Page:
It is also in the third phase, however, when the body begins to signal its eventual end. Even if there are no presenting issues of the moment, the third phase, by its very definition occurs as our age passes into the mid-60’s and beyond. The implications of this becomes clear when we make the calculation about doubling our life span so far. At 50 it’s just possible to conceive 100; but at 60, 120 is a stretch. At 70 the notion of reaching 140 is ridiculous.

will-testament_audible-wisdom-org_CCWith prostate cancer two years ago and a total knee replacement last year my body has given notice that its sell-by date is approaching. Yes, both of those have resolved well, at least so far, but they are concrete proof that I will not live forever. Something, sometime. Now it seems to be Kate’s turn to face her mortality. She has a cluster of medical issues that are challenging, making her low energy and too thin.

The horrors I mentioned above are not these, these are normal, though disconcerting. We age. Our bodies break down, then stop. Hundreds of thousands of years worth of hominid deaths makes this all too common.

20170310_174900The horrors are the loss of the one you love, the person whose life has become so entwined with your own, not enmeshed, I don’t mean here a situation where life going on without the other is inconceivable, but the loss of a person whose life has been a comfortable and comforting fit with your own, a bond of mutual affection. Imagining life without Kate leaves me with a hollow feeling.

This loss, too, is common. Just read the obituaries and see the list of “survived by.” It is different from your own death because your life goes on with a big hole. I know this feeling too well. My mother died when I was 17. This is horror. Is it survivable? Of course. But life after the death of a spouse is a change none of us who are happily married seek. Yet, it seeks us. It is the nature of two finite creatures bonded through love. One leaves first.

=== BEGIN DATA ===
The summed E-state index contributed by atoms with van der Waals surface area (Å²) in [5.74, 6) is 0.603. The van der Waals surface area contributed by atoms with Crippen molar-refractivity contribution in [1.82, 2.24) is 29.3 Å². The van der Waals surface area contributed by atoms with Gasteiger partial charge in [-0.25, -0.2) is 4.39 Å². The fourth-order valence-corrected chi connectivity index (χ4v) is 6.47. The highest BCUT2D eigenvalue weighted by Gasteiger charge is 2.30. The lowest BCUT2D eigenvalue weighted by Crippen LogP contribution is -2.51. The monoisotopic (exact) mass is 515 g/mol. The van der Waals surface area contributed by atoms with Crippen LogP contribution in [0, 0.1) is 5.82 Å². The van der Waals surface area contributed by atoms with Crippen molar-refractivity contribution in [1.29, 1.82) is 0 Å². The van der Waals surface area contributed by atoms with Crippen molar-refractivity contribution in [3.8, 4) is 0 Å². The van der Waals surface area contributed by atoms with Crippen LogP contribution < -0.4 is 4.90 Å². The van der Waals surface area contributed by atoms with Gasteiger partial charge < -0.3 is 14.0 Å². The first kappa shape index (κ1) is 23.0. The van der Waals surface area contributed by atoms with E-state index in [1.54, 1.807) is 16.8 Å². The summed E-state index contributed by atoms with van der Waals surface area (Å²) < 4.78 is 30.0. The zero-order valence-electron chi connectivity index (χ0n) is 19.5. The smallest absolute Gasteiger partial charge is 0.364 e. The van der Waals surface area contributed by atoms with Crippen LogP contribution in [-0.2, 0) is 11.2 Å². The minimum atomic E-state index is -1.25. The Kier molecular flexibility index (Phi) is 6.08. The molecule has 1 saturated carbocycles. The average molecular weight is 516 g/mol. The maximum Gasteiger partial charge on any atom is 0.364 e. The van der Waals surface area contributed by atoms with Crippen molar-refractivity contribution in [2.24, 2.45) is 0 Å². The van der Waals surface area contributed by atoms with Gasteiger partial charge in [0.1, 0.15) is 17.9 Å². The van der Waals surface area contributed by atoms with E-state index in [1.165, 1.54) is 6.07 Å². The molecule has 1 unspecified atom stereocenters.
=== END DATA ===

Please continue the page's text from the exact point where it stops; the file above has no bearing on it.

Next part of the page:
These matters are on my mind today as we try to hunt down and fix what’s ailing Kate. I’m not ready, will never be ready, for life without her. May it be far in the future if it happens for me at all.

 

The Masque

Imbolc                                                                          Anniversary Moon

By I, Sailko, CC BY-SA 3.0,

Franz Messerschmidt, sculpltor, (photo) Sailko, CC BY-SA 3.0,

 

Masks. The sample session about kabbalah has had me focused on masks I wear. Here are a few: grieving son, angry son, abandoned son, skeptic, philosophical analyst, anxious son, anxious man, friend (I think each friendship might prompt a different mask), loving husband, anxious husband, devoted and loyal husband, protective husband, father, proud father, step-father, grandfather, cousin, brother (again, a different mask for Mary and Mark), dog lover, grieving dog lover, gardener, beekeeper, greenman, mountain man, 60’s radical, weary 60’s radical, writer, anxious writer, fearful writer, reader, blogger, Celt, German, Minnesotan, Hoosier, Coloradan, member of Beth Evergreen, anxious member of Beth Evergreen, hiker, traveler, traveler for fun, traveler for self-knowledge, meditator, translator, Latin student, mussar student, fellow traveler of Judaism, driver, angry driver, meditative driver, commuter man, docent, art lover, art critic, poet, exerciser, reluctant exerciser, healthy man, dying man, sick man, indulgent man, poor eater man, healthy eater man, home maintenance scanning man, home maintenance securer, worker supervisor (home maintenance), father-in-law, theater and movie goer, chamber music lover, jazz lover, politically dutiful man. Well, it’s a start.

maskThe idea here is to know your own masks without judgment, then order them from core masks to peripheral. What masks can you not take off without removing some skin? Those are core (actually near core) and the most resistant to change. The core itself, the I am, is pure awareness and has no mask. I have an issue here with the kabbalah, not sure how a soul, a self, the core of me, can put on a mask. The donning of a mask seems contradictory to pure awareness, how would the motivation to mask up occur? How could it be actuated? This is important to my philosophical analyst mask though, as Jamie pointed out, the practical application of these ideas doesn’t require an answer.

The ultimate goal is to be able to take off and don masks appropriate to each moment. To do this, of course, we have to be self-aware, we have to know what mask we have on. This will take practice.